After being at Juniper Level Botanic Gardens in North Carolina for a week to help build their crevice garden, I adopted their system of compost application: make lots of it and just lay it down 6-12 inches thick. Yep.

No mixing. Just let nature do its thing. This is not surprising in “no-till” circles.  Oh my,  #$%@ ! does it work.  It starts to incorporate so fast into the soil profile. You do have to push it aside in order to sow or plant new plants on the native soil if you’ve recently laid it down, but I’m amazed how fast it all evens out and even more amazed at how plants do; mostly just rooting straight into the compost. It’s extra convenient to site your bin inside your veg garden because you don’t have to haul the finished material anywhere when it’s done and the “compost tea” which oozes from the bin bottom enriches the nearby soil in an astounding way.

So, to sum it all up: there is a two-bay compost bin sitting in the veg garden with a heap of leaves next to it.  Scraps and such get chopped as they goes in with commensurate browns added in. It is allowed to fill up for half the year, getting watered lightly, frequently, and half a year later, it’s perfect, glorious, black gold. Get you some.

(photo courtesy of dirtanddogs)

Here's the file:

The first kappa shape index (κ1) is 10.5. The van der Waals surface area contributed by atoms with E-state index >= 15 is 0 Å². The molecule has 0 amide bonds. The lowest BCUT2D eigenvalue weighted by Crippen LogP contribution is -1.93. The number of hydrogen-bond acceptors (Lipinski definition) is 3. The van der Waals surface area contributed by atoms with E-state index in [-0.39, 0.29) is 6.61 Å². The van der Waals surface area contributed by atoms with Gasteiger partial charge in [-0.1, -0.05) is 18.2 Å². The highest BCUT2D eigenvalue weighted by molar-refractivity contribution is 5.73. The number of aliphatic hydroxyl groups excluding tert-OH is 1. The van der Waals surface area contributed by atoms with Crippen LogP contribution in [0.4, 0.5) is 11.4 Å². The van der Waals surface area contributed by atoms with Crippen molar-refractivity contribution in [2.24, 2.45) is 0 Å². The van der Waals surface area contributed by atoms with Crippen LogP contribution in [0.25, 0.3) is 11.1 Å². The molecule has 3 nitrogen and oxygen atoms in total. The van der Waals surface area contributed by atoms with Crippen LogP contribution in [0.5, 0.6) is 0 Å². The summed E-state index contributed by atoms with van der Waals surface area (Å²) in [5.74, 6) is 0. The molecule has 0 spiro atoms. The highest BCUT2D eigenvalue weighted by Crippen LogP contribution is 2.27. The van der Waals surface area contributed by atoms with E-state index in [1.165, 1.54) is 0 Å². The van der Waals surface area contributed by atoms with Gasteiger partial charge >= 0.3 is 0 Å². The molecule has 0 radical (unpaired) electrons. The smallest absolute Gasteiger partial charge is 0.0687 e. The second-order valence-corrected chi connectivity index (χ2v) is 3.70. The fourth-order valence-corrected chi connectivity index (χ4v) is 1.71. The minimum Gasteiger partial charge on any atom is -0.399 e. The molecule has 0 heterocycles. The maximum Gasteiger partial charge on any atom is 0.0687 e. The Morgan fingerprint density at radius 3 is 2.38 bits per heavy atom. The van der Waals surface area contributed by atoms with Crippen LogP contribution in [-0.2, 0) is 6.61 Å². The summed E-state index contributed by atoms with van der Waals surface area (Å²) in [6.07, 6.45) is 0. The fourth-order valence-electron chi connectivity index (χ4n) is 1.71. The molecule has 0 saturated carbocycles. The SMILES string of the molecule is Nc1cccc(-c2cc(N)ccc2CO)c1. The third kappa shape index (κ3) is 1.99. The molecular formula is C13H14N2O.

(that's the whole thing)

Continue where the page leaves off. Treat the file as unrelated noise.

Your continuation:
Wednesday, November 7, 2018

Pincushion, the Nazar: an unlikely encounter with Acantholimon

 A. venustum

Acantholimon, basically an angry asian carnation, is one of the great pillars of the continental rock garden.  I'm even more fond of them because of how brilliantly they are doing at APEX, wrapping around rocks in the sexiest ways, and also because despite my being incapable of nursery-growing lots of "easy" rockery plants, I seem to be able to propagate these guys fairly well.  I've got dreams of propagating the blazes out of them so that every fool who doesn't have one will.

Even just in bud-spike, they are elegant. (left- A. halophilum)  Mean to the touch, but elegant.  Some folks prefer the tiny, sessile ones like trojanum.  I like all of them, especially easy ones which make magnificent round buns.

Acantholimon trojanum, photo by Zdeněk Zvolánek.

But anyhow: